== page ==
Here is my semi-random list of potentially decisive urban dynamics.
The bankruptcy of Detroit, though long-anticipated, has unleashed a wave of speculation about the health of other cities in the U.S., and indeed, in the world–for example, China.
Despite the visible importance of urban centers and cities for thousands of years, it seems our understanding of their dynamics is still incomplete.
I spent the summer of 1968 in Detroit while our stepfather attended summer school at Wayne State University. Detroit’s auto manufacturing industry was at the apex of its dominance, and I recall an odometer-type billboard proudly displayed the total number of vehicles produced year to date in Detroit.
I doubt that anyone in 1968 predicted Detroit would lose most of its industrial base and half its population over the next 40 years (1970 – 2010). Such a forecast was beyond even the most prescient futurist.
Four decades is not that long a time period, and our inability to predict large-scale trends over that time frame reveals intrinsic limitations in forecasting.
Nonetheless, the dramatic decline of Detroit and other industrial cities makes me wonder if there are dynamics that we can identify that could enable us to predict which cities will thrive and which will decay.
Here is my semi-random list of potentially decisive urban dynamics:
1. Since most people live in cities, global trends that appear abstract from 40,000 feet manifest in cities.
2. Single-industry cities are highly vulnerable to disruption if that one industry declines.
3. Cities that are dependent on highly centralized institutions and industries are more vulnerable to disruption that cities with a broad base of smaller, decentralized employers and sectors.
4. Cities that depend on highly centralized employers attract people seeking to become employees; cities that are not dominated by centralized organizations but foster rapidly growing decentralized sectors are more likely to attract entrepreneurial talent and capital.
5. The cities’ primary industries must pull in profits and capital from the nation and world.
6. Highly centralized industries with rigid hierarchies, local political control and vertical supply chains do not foster the same entrepreneurial spirit and ecosystem as decentralized, fragmented industries that are still open financially and politically to competition and cooperation.
7. Rigidly controlled, centralized dominant political and financial organizations cannot foster the complex ecosystem of innovators and risk-takers that generate new wealth.
8. The Ratchet Effect is key: it is easy to expand payrolls, land area, benefits and pensions as the tax base and tax revenues expand; it is essentially politically impossible to shrink payrolls, benefits and pensions as the tax base shrinks and tax revenues decline.
9. Cities with dynamic ecosystems of mobile knowledge workers, innovators, risk-takers and mobile capital will tend to attract these same wealth creators from less dynamic and opportunistic cities and towns, in effect poaching the most potentially productive people and capital from 2nd tier and 3rd tier cities.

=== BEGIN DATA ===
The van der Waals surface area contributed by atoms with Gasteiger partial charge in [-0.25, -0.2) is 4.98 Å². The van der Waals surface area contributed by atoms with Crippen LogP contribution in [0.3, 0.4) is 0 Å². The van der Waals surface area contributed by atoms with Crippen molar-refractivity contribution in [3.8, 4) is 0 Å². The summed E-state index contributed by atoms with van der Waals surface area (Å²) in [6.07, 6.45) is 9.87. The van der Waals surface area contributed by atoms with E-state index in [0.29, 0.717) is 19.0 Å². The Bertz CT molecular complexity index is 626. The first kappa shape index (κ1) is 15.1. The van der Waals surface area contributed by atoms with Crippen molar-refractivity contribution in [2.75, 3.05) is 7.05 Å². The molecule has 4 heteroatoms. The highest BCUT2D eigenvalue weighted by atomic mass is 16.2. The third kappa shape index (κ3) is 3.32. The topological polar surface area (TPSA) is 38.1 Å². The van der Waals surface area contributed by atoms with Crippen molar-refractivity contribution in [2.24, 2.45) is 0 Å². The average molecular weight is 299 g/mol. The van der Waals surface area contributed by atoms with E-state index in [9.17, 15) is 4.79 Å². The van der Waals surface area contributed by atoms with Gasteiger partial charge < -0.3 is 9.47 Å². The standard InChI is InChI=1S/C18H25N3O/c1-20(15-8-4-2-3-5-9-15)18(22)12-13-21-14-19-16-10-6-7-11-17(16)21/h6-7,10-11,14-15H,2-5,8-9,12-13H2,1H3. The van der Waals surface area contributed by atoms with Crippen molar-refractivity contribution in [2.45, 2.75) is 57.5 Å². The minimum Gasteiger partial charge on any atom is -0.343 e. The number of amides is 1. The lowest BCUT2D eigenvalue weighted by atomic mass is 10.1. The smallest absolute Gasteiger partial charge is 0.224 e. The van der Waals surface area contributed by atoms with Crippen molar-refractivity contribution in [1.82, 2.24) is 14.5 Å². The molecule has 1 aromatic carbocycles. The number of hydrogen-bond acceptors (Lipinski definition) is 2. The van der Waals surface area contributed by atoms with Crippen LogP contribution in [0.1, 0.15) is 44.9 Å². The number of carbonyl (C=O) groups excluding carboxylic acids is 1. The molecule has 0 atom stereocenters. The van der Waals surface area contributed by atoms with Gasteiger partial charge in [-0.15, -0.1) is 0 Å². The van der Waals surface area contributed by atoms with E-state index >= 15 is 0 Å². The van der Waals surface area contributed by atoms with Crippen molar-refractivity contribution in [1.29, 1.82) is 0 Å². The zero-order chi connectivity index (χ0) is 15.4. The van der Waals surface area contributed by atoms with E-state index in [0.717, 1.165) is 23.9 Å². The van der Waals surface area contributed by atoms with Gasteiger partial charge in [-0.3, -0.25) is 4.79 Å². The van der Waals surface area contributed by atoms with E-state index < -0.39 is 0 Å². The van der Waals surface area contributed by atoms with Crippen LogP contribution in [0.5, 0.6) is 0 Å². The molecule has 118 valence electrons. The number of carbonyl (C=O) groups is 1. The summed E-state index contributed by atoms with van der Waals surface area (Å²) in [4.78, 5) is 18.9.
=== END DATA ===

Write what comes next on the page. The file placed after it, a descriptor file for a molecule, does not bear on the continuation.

Here is a relevant quote from the above article on the poaching of capital and human capital by major cities:
As metropolises such as Beijing, Shanghai, and Guangzhou become black holes for resources, medium and small-sized cites have encountered difficulties in their development. “The most frustrating part about Tianjin [an industrial city an hour southeast of Beijing] is that we don’t own the resources that commonly exist in first-tier cities – good resources are all taken by Beijing.”
10. Cities that offer cost-effective good governance are attractive to non-elite productive people; cities that skim wealth via corruption and do not provide efficient services offer disincentives to productive people who have a choice of where they live.
11. Wealth is not just the financial wealth of the residents or the tax revenues generated by the tax base. Social and human capital, and the networks that enable flows of information, talent and capital are critical types of capital. We can adapt Bob Dylan’s line here: “Those cities not busy being born are busy dying.”
12. Cities are ultimately constructed not just of infrastructure and political policy but of incentives and disincentives and individuals who respond to those inputs. In this view, the infrastructure of transit, parks, libraries, etc. and non-material policies and cultural-economic zeitgeist create the incentives and disincentives that people respond to.
Cities that offer incentives–most importantly, a healthy ecosystem of like-minded people–to innovators, risk-takers and mobile capital to fund new enterprises will generate a self-reinforcing feedback loop that attracts more productive people and wealth. Those cities that centralize cartels and political elites who naturally suppress competition as a threat to their control are vulnerable to systemic decay as the disincentives to the most productive overwhelm the self-liquidating incentives of rigid, sclerotic, centralized hierarchies.
The one thing we can safely predict is that technological and social innovations will continue to arise and disrupt the Status Quo. If cities are like ecosystems, then we can see that cities that are static monocultures are much more prone to decay and collapse than cities that encourage a complex wealth of competing and cooperating enterprises and networks.
Perhaps these dynamics apply not just to cities but to entire nations.
This essay was drawn from Musings Report 30. The Musings Reports are emailed weekly to subscribers and major contributors to oftwominds.com.
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